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Bank office towers in downtown Toronto. The United States has offered scant evidence that its the heavy-handed approach to tax cheats will result in significant unreported taxes. (Kevin Van Paassen/The Globe and Mail/Kevin Van Paassen/The Globe and Mail)
Bank office towers in downtown Toronto. The United States has offered scant evidence that its the heavy-handed approach to tax cheats will result in significant unreported taxes. (Kevin Van Paassen/The Globe and Mail/Kevin Van Paassen/The Globe and Mail)

Barrie McKenna

Why the IRS crackdown puts Canadian banks in a tight spot Add to ...

Americans living in Canada are getting some welcome relief from a U.S. hunt for tax cheats.

Still waiting for a reprieve are Canadian financial institutions, which will soon have to start tracking the citizenship of millions of account holders to identify their American customers.

The U.S. Internal Revenue Service warned last week that it will miss a year-end deadline to produce draft rules as it gears up for the controversial new tax regime, set to come into force in 2014.

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The IRS is facing a barrage of criticism from financial institutions in Canada and Europe. Canada has complained that implementing the new IRS regime, mandated by the 2010 Foreign Account Tax Compliance Act, will be hugely costly, dangerously extraterritorial and run afoul of privacy laws.

IRS commissioner Douglas Shulman acknowledged the international backlash in a speech last week, saying foreign financial institutions have “major concerns.” He vowed to “work through these tricky issues in a practical fashion.”

Concerns may be an understatement. European financial institutions are in full revolt. Several major banks, including HSBC, Deutsche Bank, Credit Suisse and Commerzbank, are already dropping U.S. customers, rather than comply with FATCA.

Canadian financial institutions, whose U.S. clients are typically dual citizens, remain justifiably uneasy. The law essentially enlists them as IRS spies, strong-arming them into joining the cause under threat of a punitive tax on their U.S. subsidiaries.

It’s not a coincidence the issue didn’t come up when Prime Minister Stephen Harper and U.S. President Barack Obama met earlier this month to unveil the Beyond the Border trade and security deal. FATCA isn’t the kind of information-sharing the leaders wanted to talk about.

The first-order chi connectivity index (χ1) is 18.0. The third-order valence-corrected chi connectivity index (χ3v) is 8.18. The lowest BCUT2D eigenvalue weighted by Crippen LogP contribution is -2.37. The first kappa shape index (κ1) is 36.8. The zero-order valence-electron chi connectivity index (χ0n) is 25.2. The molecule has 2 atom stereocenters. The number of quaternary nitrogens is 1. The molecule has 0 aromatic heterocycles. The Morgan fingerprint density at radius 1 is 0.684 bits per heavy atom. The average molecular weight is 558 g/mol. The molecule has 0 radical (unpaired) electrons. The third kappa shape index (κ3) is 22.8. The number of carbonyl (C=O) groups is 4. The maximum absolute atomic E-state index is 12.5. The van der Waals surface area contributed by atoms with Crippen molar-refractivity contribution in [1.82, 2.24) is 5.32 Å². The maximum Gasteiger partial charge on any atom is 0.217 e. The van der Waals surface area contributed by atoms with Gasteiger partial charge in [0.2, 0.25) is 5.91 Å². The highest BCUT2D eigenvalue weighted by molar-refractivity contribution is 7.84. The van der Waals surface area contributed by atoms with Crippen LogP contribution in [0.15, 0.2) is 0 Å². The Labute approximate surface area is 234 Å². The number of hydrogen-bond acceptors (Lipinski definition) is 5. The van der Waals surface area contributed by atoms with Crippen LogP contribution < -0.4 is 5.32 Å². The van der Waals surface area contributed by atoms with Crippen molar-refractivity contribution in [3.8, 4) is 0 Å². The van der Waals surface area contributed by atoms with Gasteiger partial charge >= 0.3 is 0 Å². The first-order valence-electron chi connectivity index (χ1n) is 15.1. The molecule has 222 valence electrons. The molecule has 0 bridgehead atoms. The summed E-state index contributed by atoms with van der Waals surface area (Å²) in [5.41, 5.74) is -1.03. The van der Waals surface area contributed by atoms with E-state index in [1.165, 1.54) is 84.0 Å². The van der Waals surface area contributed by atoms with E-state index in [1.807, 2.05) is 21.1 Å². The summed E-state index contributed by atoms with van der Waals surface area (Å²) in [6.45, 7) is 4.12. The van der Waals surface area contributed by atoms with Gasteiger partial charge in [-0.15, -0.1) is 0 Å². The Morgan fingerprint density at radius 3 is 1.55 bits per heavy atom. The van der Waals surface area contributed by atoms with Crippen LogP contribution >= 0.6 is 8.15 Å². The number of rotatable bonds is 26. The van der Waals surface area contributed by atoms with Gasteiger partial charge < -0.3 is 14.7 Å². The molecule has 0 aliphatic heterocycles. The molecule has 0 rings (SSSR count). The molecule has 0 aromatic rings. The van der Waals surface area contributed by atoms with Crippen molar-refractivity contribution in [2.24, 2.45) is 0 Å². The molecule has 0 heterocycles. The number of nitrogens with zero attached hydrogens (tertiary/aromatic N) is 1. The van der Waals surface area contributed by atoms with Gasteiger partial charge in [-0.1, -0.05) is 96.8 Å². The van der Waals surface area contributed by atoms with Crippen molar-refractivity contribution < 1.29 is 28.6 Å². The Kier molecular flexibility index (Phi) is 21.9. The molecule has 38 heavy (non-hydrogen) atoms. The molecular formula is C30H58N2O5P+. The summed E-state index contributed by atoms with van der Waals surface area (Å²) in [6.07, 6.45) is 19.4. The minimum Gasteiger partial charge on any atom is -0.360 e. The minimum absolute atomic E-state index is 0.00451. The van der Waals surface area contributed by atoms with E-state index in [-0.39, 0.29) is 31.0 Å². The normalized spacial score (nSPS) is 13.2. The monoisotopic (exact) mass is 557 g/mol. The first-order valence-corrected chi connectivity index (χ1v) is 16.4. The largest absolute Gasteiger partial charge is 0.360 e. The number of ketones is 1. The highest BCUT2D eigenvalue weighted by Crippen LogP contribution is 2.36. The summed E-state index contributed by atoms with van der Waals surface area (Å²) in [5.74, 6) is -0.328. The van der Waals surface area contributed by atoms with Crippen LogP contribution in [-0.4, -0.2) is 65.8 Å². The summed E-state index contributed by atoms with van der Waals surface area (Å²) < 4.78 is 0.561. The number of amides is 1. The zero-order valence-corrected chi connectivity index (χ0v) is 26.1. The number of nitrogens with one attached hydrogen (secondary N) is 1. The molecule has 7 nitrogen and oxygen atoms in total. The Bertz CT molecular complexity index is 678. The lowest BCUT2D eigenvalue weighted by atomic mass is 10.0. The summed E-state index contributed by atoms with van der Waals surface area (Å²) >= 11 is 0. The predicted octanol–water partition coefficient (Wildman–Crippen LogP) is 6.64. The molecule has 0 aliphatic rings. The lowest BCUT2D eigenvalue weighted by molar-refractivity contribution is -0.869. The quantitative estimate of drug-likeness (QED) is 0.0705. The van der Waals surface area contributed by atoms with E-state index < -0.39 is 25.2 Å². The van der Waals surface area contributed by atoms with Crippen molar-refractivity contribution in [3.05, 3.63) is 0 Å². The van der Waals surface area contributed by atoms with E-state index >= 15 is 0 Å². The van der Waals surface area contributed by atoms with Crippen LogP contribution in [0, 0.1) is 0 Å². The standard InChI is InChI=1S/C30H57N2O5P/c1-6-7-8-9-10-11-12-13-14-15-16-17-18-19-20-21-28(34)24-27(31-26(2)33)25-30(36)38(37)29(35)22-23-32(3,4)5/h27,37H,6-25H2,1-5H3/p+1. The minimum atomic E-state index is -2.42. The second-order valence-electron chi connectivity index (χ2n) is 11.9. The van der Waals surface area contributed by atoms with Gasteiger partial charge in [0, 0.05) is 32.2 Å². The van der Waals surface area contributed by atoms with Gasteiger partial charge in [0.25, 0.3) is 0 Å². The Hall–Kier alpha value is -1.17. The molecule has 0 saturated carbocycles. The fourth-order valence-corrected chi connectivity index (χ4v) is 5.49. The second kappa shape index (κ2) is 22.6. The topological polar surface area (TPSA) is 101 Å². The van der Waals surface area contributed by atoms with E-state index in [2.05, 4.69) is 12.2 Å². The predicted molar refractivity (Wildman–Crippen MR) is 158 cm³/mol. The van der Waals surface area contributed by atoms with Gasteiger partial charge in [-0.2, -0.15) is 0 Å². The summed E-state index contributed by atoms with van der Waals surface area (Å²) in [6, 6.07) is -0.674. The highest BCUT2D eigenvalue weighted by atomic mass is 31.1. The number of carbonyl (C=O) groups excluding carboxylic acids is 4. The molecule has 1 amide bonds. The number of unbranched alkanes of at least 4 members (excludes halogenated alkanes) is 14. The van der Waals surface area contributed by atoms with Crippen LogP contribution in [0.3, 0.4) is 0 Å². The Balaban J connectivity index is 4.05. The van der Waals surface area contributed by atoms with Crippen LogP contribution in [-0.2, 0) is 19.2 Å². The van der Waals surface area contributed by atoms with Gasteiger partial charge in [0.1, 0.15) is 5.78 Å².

The law could impede trade by making it more difficult for financial institutions to operate in both countries. Canadians and Americans working in each others’ countries will increasingly have trouble finding financial institutions willing to serve them.

The United States has offered scant evidence that its the heavy-handed approach will result in significant unreported taxes.

A global banking organization has estimated that complying with FATCA will cost nearly as much over the next decade as any extra taxes the U.S. collects in this sweep. Major financial institutions, such as Canada’s big banks, could each face bills of $100-million as they reprogram computer systems and introduce new paperwork to help the IRS track Americans.

Financial institutions are quietly frustrated that the delay in releasing draft rules isn’t giving them enough time to prepare.

The Canadian Bankers Association is already ramping up for FATCA, recently posting a Q&A on its website to help Canadians prepare for what’s coming. But even the CBA acknowledges the guidance could change at any time.

And there’s no indication Washington is backing down on the main thrust of the crackdown. The U.S. appears intent to create the world’s most leak-proof tax system by carefully matching what Americans declare to the IRS and the assets they actually have around the world.

The U.S. has long demanded that its citizens report their worldwide income to the IRS, regardless of where they live, work or pay taxes. And since 9/11, it has required Americans to annually disclose the contents of their foreign accounts in so-called Report of Foreign Bank and Financial Accounts, or FBARs. As far back as 2000, it has also badgered foreign financial institutions into signing so-called “qualified intermediary agreements” to withhold taxes owing to the United States on U.S. income.

FATCA goes one significant step further by threatening steep penalties unless institutions identify all their American-held accounts and share U.S. Social Security numbers with the IRS.

Canadian banks and other financial institutions will soon begin asking clients to sign special consent forms, granting them permission to share information with the IRS.

The consequences for individuals and institutions who don’t play ball are severe. If you’re an American in Canada, you may soon find that your bank or broker no longer wants you as a customer.

Financial institutions are also in a tight spot. They face a 30-per-cent tax on U.S. income and other transactions if they don’t co-operate. For major Canadian financial institutions – many of which have vital U.S. operations – that’s a potentially business-destroying prospect.

Complying will be problematic because banks often don’t know who among their millions of customers are Americans or dual citizens. And Canadian banking law doesn’t require them to ask.

But FATCA could also prove to be a marketing boon for Canadian financial institutions that don’t operate in the U.S., and an incentive for marginal players to exit the U.S. market.

Hardly trade-enhancing.

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